Archive of items from Evidence News

Making mother of pearl from nanoparticles described in ScienceDaily 16 January 2016 and Nature Communications, 2015; 6: 10097 DOI: 10.1038/ncomms10097. Stephan Wolf of University of Erlangen-Nuremberg and colleagues have studied the structure of nacre (mother of pearl) from a clam shell using high-resolution images from a scanning transmission electron microscope to see how nacre is formed. Nacre is a hard substance made from calcium carbonate, but it is not formed by crystallisation, where atoms or ions are deposited from a saturated solution. Instead, the scientists found that nacre was formed from calcium carbonate nanoparticles of 50 – 80nm in an organic matrix, which are grouped together to form crystalline aragonite platelets, which are then organised to form nacre platelets. (Aragonite is a particular form of Calcium Carbonate).

Stephan Wolf explained, “If we compare the growth process of mother-of-pearl to building a house, the clam uses a kind of prefabricated construction method, while crystallisation is like building a wall out of individual bricks.”

The platelets are embedded into an organic matrix that holds them together. This structure makes the nacre very strong and resilient. Wolf went on to explain “The fact that this layer structure is made up of smaller particles that also include organic material has a significant influence on the mechanical properties of the clam shell. A comparable crystalline material made of individual ions would break much more quickly.”

Materials scientists are working on developing high performance ceramics based on “templates found in nature”. According to Stephan Wolf, “We are looking at not only the form and resistance of the materials but also their energetic advantages. After all, mother-of-pearl doesn't form in an oven, it forms in cold sea water.”

ScienceDaily

Editorial Comment: Time to admit it you evolutionists: making anything using prefabricated components involves design upon design. The prefabricated components have first to be designed and built using the properties of the raw materials to make components with the correct structure. Then these components have to be fitted together according to an overall design, using even more designed structures to hold them all together. Neither the components nor the overall structure are made by chance random processes.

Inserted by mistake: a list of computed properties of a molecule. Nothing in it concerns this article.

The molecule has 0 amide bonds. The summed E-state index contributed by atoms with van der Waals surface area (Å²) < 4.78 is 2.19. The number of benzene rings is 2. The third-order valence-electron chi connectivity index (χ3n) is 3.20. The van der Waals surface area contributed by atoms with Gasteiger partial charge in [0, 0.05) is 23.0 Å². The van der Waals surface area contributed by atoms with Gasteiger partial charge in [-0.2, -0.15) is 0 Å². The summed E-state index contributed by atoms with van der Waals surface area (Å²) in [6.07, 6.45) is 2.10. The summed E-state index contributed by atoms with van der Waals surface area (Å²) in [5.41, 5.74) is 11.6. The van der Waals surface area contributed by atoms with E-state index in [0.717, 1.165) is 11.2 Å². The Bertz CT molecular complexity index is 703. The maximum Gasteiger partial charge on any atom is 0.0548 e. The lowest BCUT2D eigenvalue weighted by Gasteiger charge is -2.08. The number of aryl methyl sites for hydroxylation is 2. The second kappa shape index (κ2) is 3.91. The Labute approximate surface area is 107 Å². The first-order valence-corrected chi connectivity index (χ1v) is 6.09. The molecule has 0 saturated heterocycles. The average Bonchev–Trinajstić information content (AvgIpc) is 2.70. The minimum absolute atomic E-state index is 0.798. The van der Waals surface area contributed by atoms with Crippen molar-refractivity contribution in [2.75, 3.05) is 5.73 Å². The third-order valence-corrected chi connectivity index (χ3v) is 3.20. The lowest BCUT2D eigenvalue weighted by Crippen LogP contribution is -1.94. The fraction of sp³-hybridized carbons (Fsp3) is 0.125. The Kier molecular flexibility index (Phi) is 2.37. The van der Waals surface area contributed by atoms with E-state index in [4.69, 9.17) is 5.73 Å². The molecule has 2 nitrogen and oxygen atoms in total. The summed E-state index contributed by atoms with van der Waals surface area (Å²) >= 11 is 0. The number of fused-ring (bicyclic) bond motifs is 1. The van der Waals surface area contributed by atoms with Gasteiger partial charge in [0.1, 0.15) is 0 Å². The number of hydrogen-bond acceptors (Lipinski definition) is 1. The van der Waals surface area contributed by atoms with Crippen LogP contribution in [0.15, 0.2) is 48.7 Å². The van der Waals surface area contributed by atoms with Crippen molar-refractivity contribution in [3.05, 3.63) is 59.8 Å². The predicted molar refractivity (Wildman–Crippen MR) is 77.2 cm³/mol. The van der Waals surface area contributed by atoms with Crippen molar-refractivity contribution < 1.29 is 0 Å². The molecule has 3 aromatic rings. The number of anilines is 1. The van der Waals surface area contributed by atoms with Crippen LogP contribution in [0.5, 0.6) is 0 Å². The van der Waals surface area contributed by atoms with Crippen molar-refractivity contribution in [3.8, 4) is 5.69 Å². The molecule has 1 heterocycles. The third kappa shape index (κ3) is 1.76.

This will become much more obvious if materials scientists ever do manage to make ceramics with properties similar to mother of pearl using techniques similar to how the shellfish makes nacre in cool sea water. And that will require much creative design and intelligent engineering. Any success will be a triumph of biomimetics – the new science of creating structures and devices based on natural substances and living organisms. As such, biomimetics reminds scientists, engineers and laypeople alike they are without excuse when they fail to see the creative design in the living world around them, and doubly guilty if they fail to give honour to the Creator Christ who made the living things we are trying to copy. (Ref. seashells, ceramics, biomimicry)

Evidence News vol. 16, No. 1
20 January 2016
Creation Research Australia

Heat control for hummingbirds reported in BBC News and Royal Society Open Science doi: 10.1098/rsos.150598, 16 December 2015. Hummingbirds are known for their very high wingbeat, which can be up to 70 times per second when they are hovering. All this activity generates a lot of heat, which must be dissipated or the bird will overheat. Birds’ feathers form very efficient insulators, and keep body heat in, so they must have some way to let heat out when necessary.

Donald Powers of George Fox University, Oregon, USA, and colleagues studied flying hummingbirds with a thermal camera and particle image velocimetry to test the effects of flight speed on heat loss from specific body regions. They found the birds shed heat from around their eyes, shoulder regions and feet. During hovering the birds dangled their feet, which enhanced the heat loss. Using their measurements the scientists concluded “that hummingbirds actively alter routes of heat dissipation as a function of flight speed.”